I blinked and the holiday season invaded, this whole world whooshing by. I catch my mind in an ugly state of panic. The new years’ first months, which hold decision deadlines and commitments for which I must prepare, are only three children’s-gift-shopping, two Christmas-parties and a partridge-in-a-pear-tree away.
Each December, my mom pulled a worn cardboard box from the closet. She fingered through the contents, through the layers of creased gift wrap and crumpled tissue paper and last year’s holiday greeting cards. Until she found what she was seeking—a glittery Advent calendar with thumbnail sized doors opening to mini images.
I carry a bulletin in my childhood Bible. I was twelve years old when a Father’s Day bulletin was handed out at my church. It was the same year my dad discovered his love for alcohol that didn’t end for 35 years. But that love affair with alcohol was replaced with the love and grace of Jesus.
I will always feel grateful for the Thanksgiving none of my adult children could come home. That happened two years ago and changed my perspective on a holiday that focuses on being with family. Not that I didn’t want my family with me. But distance separated us and, for the first time ever, none of my three children would be in Minnesota. I could choose to feel sad and alone. Or I could choose to do something that would make others happy. Something that would fit the spirit of giving and of gratitude.
This devotional spoke of God’s care and concern so powerfully to me, I could barely speak! That the God of the Universe would care for me when at times I feel diminished by the enormity of life! I imagine my response is just one of many who experience something similar upon viewing a worship bulletin.
Worship is powerful, but sometimes we need a catalyst to help us get into the right frame of heart and mind for worship, something to help us turn our thoughts toward God. Worship Bulletins help us do just that. They beckon us to seek the Lord. They invite us to meditate on His Word. They remind us of the price God paid for us through Jesus.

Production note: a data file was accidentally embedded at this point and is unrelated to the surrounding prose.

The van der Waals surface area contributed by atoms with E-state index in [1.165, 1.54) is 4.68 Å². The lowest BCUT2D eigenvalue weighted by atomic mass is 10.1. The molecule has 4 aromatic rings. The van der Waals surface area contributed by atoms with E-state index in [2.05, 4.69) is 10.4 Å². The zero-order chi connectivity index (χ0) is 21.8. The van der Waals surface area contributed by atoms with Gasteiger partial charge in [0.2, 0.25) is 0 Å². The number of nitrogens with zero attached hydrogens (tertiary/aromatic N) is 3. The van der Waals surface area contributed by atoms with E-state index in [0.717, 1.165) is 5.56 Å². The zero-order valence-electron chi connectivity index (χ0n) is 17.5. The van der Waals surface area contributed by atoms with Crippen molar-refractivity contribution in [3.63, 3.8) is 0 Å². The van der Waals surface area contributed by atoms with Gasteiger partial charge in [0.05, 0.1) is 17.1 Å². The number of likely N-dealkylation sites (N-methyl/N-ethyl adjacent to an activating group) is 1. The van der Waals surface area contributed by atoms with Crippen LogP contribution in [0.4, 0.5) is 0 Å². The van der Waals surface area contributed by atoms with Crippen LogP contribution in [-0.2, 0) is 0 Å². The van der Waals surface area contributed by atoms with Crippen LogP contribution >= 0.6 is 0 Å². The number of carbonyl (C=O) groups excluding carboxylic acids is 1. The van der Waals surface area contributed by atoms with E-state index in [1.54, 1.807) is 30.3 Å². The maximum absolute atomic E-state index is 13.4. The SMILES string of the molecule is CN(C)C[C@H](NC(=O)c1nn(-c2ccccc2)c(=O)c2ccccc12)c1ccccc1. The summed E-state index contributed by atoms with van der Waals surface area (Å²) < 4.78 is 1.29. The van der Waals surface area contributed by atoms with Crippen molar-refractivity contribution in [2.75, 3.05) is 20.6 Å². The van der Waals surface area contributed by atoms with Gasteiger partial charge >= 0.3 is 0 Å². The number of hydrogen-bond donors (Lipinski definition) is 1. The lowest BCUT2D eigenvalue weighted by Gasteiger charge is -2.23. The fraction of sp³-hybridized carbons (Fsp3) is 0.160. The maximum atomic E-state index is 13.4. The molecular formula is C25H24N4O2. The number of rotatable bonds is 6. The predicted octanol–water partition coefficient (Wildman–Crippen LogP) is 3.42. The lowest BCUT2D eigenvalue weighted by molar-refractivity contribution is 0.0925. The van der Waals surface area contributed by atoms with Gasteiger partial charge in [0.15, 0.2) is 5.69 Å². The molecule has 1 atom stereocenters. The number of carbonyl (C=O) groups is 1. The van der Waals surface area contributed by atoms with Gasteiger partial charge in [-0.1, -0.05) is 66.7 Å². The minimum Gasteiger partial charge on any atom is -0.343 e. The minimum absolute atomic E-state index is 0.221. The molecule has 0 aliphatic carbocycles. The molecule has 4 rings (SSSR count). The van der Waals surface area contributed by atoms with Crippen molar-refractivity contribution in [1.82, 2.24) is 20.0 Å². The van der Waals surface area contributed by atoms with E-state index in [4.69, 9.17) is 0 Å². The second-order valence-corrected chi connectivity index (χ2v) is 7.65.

I was the wife of a pastor for 17 years until he recently changed vocations. We then found ourselves as regular attendees at a new church. Even though we already knew some people at the church, it still took some time to find our way. The ironic thing is, we know church. We know how it functions, how people get connected, why church exists, and we even know some of the more esoteric language of church.
Welcoming these differing abilities and trying to connect with each student brought its challenges for me as a teacher. I tried right at the beginning of each year to find out what individual students liked and what they thought they were good at. It helped me to know the students better and to plan for learning.
As a child, storms terrified me. Memories of a tornado that killed nine, injured 125 and devastated a small community near my Minnesota hometown lingered into adulthood. Then more storms hit decades later, this time damaging the farm place where I grew up and partially peeling the roof from my childhood church.